Protesters block the Main Street Bridge in Jacksonville in the summer of 2020.Protesters block the Main Street Bridge in Jacksonville in the summer of 2020.
Protesters block the Main Street Bridge in Jacksonville in the summer of 2020. | Sky Lebron, WJCT News 89.9

Jacksonville Sheriff’s Office defends anti-riot law

Published on October 4, 2023 at 12:29 pm

Attorneys for Gov. Ron DeSantis and the Jacksonville sheriff on Wednesday told the Florida Supreme Court that innocent bystanders and peaceful protesters are not threatened by a controversial 2021 law that seeks to crack down on protests that turn violent.

“Participating in a crime means more than mere presence,” Sonya Harrell, an attorney for the Jacksonville Sheriff’s Office, said as justices tried to parse the meaning of a key part of the law championed by DeSantis after nationwide protests following the death of George Floyd, a Black man whom a Minneapolis police officer killed in 2020.

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The Supreme Court heard arguments as an outgrowth of a lawsuit filed by groups such as the Dream Defenders and the Florida State Conference of the NAACP alleging the law violated First Amendment rights. The civil rights groups, including the Northside Coalition of Jacksonville, argued the law could lead to peaceful demonstrators facing charges when protests turn violent.

Chief U.S. District Judge Mark Walker in 2021 issued a preliminary injunction against the law, describing it as unconstitutionally “vague and overbroad.”

The state and the Jacksonville Sheriff’s Office, which is a defendant in the case, appealed. But the 11th U.S. Circuit Court of Appeals in January requested help from the Florida Supreme Court with what it called a “novel” issue — how to determine the meaning of the word “riot” in the law.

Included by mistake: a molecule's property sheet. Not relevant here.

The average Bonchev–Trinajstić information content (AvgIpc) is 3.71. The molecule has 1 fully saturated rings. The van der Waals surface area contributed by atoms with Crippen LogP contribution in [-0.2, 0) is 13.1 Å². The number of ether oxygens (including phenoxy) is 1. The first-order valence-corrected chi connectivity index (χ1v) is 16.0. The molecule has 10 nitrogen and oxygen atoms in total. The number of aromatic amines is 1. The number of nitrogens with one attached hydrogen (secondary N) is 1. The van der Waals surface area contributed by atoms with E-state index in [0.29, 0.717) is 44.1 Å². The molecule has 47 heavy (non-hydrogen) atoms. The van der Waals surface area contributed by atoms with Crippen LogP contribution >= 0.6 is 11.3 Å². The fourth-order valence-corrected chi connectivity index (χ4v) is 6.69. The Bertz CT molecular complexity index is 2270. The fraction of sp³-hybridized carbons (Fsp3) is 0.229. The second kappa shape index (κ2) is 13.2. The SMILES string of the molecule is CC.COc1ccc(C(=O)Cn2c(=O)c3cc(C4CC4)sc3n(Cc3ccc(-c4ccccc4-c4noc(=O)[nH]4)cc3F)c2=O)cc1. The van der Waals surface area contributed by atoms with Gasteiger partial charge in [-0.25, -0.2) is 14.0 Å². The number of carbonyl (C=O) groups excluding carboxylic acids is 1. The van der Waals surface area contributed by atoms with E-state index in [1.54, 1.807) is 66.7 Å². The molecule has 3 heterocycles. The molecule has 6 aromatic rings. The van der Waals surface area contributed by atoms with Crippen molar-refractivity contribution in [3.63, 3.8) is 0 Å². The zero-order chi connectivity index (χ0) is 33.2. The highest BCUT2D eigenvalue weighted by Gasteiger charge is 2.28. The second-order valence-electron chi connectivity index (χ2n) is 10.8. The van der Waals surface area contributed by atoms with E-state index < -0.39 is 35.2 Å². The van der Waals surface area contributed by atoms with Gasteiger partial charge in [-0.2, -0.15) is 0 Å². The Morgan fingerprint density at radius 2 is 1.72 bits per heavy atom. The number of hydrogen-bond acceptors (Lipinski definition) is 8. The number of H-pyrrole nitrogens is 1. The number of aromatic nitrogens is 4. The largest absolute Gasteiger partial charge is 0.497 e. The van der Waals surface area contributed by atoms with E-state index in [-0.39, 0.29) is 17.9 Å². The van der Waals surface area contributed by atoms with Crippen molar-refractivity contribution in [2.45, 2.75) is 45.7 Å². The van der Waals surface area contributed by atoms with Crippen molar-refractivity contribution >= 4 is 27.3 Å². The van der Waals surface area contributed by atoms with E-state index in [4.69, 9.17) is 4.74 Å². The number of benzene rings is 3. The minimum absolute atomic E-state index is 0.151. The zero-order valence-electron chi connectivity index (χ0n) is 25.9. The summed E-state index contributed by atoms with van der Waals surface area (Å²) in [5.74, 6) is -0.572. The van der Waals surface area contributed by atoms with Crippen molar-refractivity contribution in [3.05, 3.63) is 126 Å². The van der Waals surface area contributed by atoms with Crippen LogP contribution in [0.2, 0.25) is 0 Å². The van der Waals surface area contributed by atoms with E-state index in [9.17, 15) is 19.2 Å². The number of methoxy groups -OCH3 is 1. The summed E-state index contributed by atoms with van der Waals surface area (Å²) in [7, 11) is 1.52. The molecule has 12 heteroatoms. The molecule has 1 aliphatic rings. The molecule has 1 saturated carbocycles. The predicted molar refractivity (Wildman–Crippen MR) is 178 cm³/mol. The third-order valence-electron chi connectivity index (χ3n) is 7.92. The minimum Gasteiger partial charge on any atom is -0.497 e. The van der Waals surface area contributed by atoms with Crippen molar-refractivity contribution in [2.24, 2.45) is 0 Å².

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The Supreme Court quizzed attorneys Wednesday about sentence construction and grammar in the law, but at least some justices appeared critical of Walker’s interpretation.

“Some of us are not convinced that there is ambiguity here,” Justice Charles Canady said to James Tysse, an attorney for the groups that filed the lawsuit.

At another point, Chief Justice Carlos Muniz said he thought “this whole thing is bizarre.”

But in its January ruling, a three-judge panel of the federal appeals court said it was deferring a ruling on the state’s appeal of the preliminary injunction until the Florida Supreme Court could weigh in on the definition of a riot. The somewhat-unusual move is known as certifying a question to the state court.

“The proper interpretation of the statutory definition is a novel issue of state law that the Florida Supreme Court has yet to address,” the appeals court panel said. “After careful consideration, we exercise our discretion to certify a question to that (Supreme) Court to determine precisely what conduct the definition prohibits.”

Tysse asked justices to define a “riot” in a way that would maintain previous interpretations and ensure protection of rights of peaceful protesters.

“When the statute was enacted, my clients were understandably concerned that the law of rioting had changed to make it easier to sweep in those at protests who were simply exercising their First Amendment rights, without the intent to commit any acts of violence,” Tysse said after the arguments.

The Supreme Court typically takes months before issuing decisions.

The 2021 law says that a “person commits a riot if he or she willfully participates in a violent public disturbance involving an assembly of three or more persons, acting with a common intent to assist each other in violent and disorderly conduct, resulting in injury to another person, damage to property or imminent danger of injury to another person or damage to property.”

The appeals court said plaintiffs, for example, have argued that the law does not define what it means to participate in a violent public disturbance.

In his 90-page decision, Walker pointed to concerns about vagueness.

“Though plaintiffs claim that they and their members fear that it (the law) will be used against them based on the color of their skin or the messages that they express, its vagueness permits those in power to weaponize its enforcement against any group who wishes to express any message that the government disapproves of,” Walker wrote. “Thus, while there may be some Floridians who welcome the chilling effect that this law has on the plaintiffs in this case, depending on who is in power, next time it could be their ox being gored.”

But Nick Meros, deputy general counsel for DeSantis, said during Tuesday’s arguments that a person would have to “willfully” participate in a violent public disturbance to be prosecuted under the law.

“A person can’t simply be present at a protest,” Meros said.

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